A more plausible explanation might reside behind the name of Vizcaíno's flagship, the San Diego. I can find no reliable data for when the San Diego was built, which could lend a further clue as to the name origin, but the timing seems to be in favor of the ship being named after a freshly canonized Catholic. However, since there was no Spanish translation of the bible used by any order of Catholics in 1602, Saint James would have more likely been Saint Iacomus in any reference, leaving - in this case - Saint Didacus as the probable root of San Diego. Presuming that Spanish priests, on their own, decided to offer their own translations out of Latin is quite a stretch.

The only reasonable justification for using Didacus as a possible translation for James would be so as to not confuse him with any of the other Saint James, but I suspect not because the Spaniards commonly referred to him as "de Alcalá" which would automatically differentiate. Santiago is, indeed, Spanish for James in translated Bibles, but Spanish etymology isn't so simple as it is in other languages. In English, one word often means several things, where in Spanish you can find several words (all with different origins) that mean the same thing.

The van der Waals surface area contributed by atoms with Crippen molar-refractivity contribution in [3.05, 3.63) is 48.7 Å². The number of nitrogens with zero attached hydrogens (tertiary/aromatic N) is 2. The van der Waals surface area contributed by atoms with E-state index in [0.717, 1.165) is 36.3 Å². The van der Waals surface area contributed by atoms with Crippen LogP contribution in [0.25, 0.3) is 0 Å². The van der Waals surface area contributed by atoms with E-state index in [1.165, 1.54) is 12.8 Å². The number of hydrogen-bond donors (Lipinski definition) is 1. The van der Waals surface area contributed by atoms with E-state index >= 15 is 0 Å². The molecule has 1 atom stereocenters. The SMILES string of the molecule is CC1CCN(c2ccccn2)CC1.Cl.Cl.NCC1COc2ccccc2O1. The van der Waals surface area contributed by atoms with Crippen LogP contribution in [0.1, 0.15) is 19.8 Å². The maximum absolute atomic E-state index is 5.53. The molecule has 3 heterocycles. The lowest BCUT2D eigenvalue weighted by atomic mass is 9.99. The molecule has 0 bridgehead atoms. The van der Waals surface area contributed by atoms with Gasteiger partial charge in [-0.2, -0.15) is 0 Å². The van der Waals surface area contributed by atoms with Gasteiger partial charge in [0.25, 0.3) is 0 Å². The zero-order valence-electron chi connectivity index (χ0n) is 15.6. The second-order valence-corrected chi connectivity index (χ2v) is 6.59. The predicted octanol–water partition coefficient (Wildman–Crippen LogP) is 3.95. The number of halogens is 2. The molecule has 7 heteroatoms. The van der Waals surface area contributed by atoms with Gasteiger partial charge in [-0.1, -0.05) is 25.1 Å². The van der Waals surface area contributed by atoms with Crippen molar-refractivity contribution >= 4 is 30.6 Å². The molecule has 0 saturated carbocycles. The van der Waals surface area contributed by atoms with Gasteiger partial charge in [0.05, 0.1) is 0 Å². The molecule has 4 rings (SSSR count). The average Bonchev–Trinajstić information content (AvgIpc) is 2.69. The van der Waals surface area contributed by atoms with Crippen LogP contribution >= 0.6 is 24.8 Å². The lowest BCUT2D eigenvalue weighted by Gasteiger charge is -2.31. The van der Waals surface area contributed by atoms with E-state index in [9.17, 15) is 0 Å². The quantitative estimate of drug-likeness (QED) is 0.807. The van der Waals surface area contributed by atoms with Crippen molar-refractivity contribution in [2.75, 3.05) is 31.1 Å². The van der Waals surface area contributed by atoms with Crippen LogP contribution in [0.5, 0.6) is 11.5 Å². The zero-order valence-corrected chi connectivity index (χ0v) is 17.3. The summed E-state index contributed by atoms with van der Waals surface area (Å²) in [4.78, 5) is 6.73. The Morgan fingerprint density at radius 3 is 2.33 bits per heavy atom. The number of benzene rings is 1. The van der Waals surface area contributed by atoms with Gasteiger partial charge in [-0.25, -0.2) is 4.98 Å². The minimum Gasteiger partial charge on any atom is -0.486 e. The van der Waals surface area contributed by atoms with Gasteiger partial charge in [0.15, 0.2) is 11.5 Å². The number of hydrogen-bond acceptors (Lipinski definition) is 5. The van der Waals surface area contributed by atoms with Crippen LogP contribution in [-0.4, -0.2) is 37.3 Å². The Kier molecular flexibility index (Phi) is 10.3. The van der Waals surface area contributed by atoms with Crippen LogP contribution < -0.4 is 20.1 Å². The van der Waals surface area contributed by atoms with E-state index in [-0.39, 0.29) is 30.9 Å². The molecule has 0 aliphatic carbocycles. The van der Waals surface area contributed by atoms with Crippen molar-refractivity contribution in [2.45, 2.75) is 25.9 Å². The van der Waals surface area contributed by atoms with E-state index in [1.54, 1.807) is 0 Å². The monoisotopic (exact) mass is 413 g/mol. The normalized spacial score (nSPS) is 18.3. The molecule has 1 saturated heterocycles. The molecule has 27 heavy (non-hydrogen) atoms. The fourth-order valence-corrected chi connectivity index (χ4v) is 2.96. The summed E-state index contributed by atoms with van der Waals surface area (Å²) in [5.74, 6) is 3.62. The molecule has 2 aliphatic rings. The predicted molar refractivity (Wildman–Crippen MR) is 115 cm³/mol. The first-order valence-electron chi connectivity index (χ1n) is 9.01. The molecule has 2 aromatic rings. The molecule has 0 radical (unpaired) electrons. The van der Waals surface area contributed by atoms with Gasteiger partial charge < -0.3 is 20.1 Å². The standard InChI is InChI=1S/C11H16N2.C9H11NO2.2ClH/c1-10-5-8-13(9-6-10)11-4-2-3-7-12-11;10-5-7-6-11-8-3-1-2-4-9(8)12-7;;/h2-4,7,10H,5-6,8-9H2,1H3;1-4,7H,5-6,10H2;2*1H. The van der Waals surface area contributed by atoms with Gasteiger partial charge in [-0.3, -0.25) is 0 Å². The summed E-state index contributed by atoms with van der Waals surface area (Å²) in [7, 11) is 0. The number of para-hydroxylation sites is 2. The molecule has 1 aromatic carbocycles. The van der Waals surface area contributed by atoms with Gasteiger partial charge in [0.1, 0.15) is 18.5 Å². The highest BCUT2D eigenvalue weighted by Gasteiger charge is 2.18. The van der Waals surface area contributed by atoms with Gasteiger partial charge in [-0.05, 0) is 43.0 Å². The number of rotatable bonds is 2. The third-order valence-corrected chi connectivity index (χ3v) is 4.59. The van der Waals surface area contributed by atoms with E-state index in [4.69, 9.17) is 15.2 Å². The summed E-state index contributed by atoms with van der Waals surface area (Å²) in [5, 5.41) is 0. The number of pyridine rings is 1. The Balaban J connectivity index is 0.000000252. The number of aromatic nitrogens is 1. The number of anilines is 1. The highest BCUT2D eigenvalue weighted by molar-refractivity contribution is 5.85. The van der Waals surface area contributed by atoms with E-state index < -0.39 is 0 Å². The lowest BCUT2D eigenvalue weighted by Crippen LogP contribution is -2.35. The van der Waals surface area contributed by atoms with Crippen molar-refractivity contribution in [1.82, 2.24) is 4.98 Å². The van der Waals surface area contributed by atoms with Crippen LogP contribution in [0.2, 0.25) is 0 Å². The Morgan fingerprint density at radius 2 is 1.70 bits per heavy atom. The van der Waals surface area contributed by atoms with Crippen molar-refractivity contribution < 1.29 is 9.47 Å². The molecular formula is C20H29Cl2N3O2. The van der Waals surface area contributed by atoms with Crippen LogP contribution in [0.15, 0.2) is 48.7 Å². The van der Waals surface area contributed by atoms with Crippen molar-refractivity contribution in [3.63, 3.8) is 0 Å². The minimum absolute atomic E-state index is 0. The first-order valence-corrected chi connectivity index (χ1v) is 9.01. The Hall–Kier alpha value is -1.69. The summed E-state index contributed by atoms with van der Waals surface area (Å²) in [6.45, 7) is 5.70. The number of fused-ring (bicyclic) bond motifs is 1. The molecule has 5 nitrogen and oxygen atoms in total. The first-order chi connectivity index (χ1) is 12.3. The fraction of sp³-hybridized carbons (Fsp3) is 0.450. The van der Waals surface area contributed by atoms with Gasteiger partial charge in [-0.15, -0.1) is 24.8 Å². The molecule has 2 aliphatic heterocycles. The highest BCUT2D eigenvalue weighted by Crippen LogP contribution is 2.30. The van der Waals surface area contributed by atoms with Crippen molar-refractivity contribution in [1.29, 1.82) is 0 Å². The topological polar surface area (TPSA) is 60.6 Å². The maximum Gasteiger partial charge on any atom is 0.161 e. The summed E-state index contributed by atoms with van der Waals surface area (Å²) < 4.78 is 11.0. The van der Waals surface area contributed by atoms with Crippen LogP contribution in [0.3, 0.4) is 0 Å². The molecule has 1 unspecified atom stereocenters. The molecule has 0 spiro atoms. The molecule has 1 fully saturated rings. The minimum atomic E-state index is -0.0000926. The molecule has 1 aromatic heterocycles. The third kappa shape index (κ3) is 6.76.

The problem is in trying to figure out what those words meant in 1602.


Well, the correspondent who hates Duncan's movie reviews will be happy this week, since Shepherd apparently has written his last column. Say it isn't so! In my heart, I know it is! I am bereft! OMG!

I am very sorry to see Duncan Shepherd leave the Reader after 38 years. He wrote the most convoluted and self-referential reviews I have ever read, and his black spot rating system was idiosyncratic, but I read him every week. That he concludes with words of gratitude for the remarkable editorial freedom he has always enjoyed under publisher Jim Holman was proper and graceful. That he ends with a quote from Tennyson and the vain wish he were still seeing (better) movies in a big old movie palace in Minneapolis in the late '60's just breaks my heart.

Ave atque vale, Duncan Shepherd.